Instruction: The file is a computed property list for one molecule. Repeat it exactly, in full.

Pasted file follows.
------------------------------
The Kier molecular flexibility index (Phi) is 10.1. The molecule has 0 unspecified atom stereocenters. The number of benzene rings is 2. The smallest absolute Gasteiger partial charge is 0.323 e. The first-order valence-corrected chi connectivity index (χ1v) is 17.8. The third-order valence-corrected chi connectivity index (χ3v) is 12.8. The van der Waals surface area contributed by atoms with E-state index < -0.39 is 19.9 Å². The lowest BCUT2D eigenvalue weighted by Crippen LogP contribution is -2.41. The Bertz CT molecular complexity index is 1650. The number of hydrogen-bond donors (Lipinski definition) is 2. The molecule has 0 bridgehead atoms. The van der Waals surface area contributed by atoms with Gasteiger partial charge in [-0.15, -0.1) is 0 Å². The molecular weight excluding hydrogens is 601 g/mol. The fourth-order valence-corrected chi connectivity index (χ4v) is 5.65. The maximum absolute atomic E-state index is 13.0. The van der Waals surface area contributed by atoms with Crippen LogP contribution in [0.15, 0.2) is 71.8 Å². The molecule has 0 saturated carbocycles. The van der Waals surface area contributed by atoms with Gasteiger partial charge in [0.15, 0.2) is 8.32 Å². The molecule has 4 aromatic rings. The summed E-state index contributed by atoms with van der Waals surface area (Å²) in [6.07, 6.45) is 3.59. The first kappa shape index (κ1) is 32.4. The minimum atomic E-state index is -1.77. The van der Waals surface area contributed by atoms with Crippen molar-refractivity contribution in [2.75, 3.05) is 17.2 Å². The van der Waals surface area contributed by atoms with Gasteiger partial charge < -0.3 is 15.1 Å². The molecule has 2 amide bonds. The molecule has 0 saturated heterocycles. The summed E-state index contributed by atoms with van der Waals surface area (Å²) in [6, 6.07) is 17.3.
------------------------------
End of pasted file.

The Kier molecular flexibility index (Phi) is 10.1. The molecule has 0 unspecified atom stereocenters. The number of benzene rings is 2. The smallest absolute Gasteiger partial charge is 0.323 e. The first-order valence-corrected chi connectivity index (χ1v) is 17.8. The third-order valence-corrected chi connectivity index (χ3v) is 12.8. The van der Waals surface area contributed by atoms with E-state index < -0.39 is 19.9 Å². The lowest BCUT2D eigenvalue weighted by Crippen LogP contribution is -2.41. The Bertz CT molecular complexity index is 1650. The number of hydrogen-bond donors (Lipinski definition) is 2. The molecule has 0 bridgehead atoms. The van der Waals surface area contributed by atoms with Gasteiger partial charge in [-0.15, -0.1) is 0 Å². The molecular weight excluding hydrogens is 601 g/mol. The fourth-order valence-corrected chi connectivity index (χ4v) is 5.65. The maximum absolute atomic E-state index is 13.0. The van der Waals surface area contributed by atoms with Crippen LogP contribution in [0.15, 0.2) is 71.8 Å². The molecule has 0 saturated carbocycles. The van der Waals surface area contributed by atoms with Gasteiger partial charge in [0.15, 0.2) is 8.32 Å². The molecule has 4 aromatic rings. The summed E-state index contributed by atoms with van der Waals surface area (Å²) in [6.07, 6.45) is 3.59. The first kappa shape index (κ1) is 32.4. The minimum atomic E-state index is -1.77. The van der Waals surface area contributed by atoms with Crippen molar-refractivity contribution in [2.75, 3.05) is 17.2 Å². The van der Waals surface area contributed by atoms with Gasteiger partial charge < -0.3 is 15.1 Å². The molecule has 2 amide bonds. The molecule has 0 saturated heterocycles. The summed E-state index contributed by atoms with van der Waals surface area (Å²) in [6, 6.07) is 17.3.